Sharing the Ride

18 Apr

I have a friend who has always had a good marriage but when her husband retired several years after she did, life took on new meaning for her. When they began sharing the home space … same walls … same ceilings … same rooms continually following his retirement, she discovered she’s happiest when he has golf days with his buds & is out of the house. I believe she even tries to ARRANGE golf dates for him on days when he doesn’t have them & is trying to interest him in Mahjong. She’s desperate.

I’m forever grateful not to have that problem. Willy & I manage really well in the house together for long stretches of time. If there’s any problem it’s probably that we stop & talk to each other & don’t get a lot done. That’s much better than trying to farm each other out to golf buddies & Mahjong competitions.

So recently we were put to the test when Willy had knee replacement surgery & was home, non-stop for two months. The first two & a half weeks he couldn’t drive so we were mostly welded at the hip for a spell. He was motivated to get back to life as he’d known it & didn’t seem to mind the temporary loss of his independence while I was his chauffer, so it all worked out well.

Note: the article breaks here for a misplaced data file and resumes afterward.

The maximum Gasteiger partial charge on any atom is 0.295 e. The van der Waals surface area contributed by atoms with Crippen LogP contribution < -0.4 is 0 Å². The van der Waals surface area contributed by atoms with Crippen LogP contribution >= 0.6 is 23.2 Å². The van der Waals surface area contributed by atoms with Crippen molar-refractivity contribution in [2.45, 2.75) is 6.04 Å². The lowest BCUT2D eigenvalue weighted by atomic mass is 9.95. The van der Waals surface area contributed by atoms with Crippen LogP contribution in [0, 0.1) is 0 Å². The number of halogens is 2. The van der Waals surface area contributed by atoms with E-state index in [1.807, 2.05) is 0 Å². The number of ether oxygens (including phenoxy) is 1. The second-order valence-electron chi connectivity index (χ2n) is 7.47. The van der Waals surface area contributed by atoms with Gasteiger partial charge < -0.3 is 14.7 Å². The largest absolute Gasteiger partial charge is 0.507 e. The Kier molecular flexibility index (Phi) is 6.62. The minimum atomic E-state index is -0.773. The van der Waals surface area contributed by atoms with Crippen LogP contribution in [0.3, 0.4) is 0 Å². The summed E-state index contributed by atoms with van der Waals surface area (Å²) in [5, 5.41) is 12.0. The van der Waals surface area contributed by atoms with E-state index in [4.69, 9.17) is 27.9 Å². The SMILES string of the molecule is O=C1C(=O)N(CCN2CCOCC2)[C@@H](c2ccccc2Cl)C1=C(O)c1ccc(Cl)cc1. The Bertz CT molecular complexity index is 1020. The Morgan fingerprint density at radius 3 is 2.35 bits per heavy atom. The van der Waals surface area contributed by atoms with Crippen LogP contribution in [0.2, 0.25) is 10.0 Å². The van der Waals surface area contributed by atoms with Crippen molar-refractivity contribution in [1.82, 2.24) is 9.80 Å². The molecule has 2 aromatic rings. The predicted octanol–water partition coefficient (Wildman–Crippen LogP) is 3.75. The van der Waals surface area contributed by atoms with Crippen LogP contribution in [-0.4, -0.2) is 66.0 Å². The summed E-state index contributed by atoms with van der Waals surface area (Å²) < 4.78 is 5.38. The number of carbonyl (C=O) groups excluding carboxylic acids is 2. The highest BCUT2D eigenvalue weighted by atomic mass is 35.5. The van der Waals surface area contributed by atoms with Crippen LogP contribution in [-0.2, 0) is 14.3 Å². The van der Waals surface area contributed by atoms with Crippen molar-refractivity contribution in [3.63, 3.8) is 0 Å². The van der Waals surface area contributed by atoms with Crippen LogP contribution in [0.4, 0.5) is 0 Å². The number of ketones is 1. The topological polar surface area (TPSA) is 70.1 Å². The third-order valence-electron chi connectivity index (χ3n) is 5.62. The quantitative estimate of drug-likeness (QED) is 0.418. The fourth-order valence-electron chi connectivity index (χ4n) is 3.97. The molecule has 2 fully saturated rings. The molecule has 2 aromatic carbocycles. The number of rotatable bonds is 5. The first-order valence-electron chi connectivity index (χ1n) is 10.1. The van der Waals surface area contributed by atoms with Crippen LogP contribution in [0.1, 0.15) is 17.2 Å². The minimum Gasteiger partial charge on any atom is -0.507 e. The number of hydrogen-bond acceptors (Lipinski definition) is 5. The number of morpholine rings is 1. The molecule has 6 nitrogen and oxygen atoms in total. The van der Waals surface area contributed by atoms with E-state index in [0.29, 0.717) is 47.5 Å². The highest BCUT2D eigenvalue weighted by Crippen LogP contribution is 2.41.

After the first week, which involved knee swelling, using 55 pounds of ice in 5 days in the Polar Cube machine that kept swelling & knee pain down, physical therapy sessions, his walking with a walker & me tossing up my hands at one point in frustration, we actually had a lot of moments that were fun & just plain enjoyable.  We even ate pizza in bed a couple of times.

I wanted to give him the very best nursing care I was capable of (he’d been such an excellent caregiver when we went through my breast cancer) but I’ve never been a bedside nurse & that was the source of my frustration. Bedside nursing …changing dressings, doing wound care… are as far out of my comfort zone as fly fishing for marlin off the coast of Aruba in a helicopter.

My last experience with bedside nursing was way back in nursing school; not as long ago as Howdy Doody but back when there were 8 tracks & hair spray was doing some serious damage clogging up the Ozone layer.  I told myself I probably could have taken better care of him if he’d had a gunshot wound of the head, a rotten gallbladder or a strangulated hernia because THAT’S what I’d been use to in the OR. But he didn’t complain & told me I’d done a great job … & we both came out the other side unscathed … Willy recovering way ahead of the projected recovery time.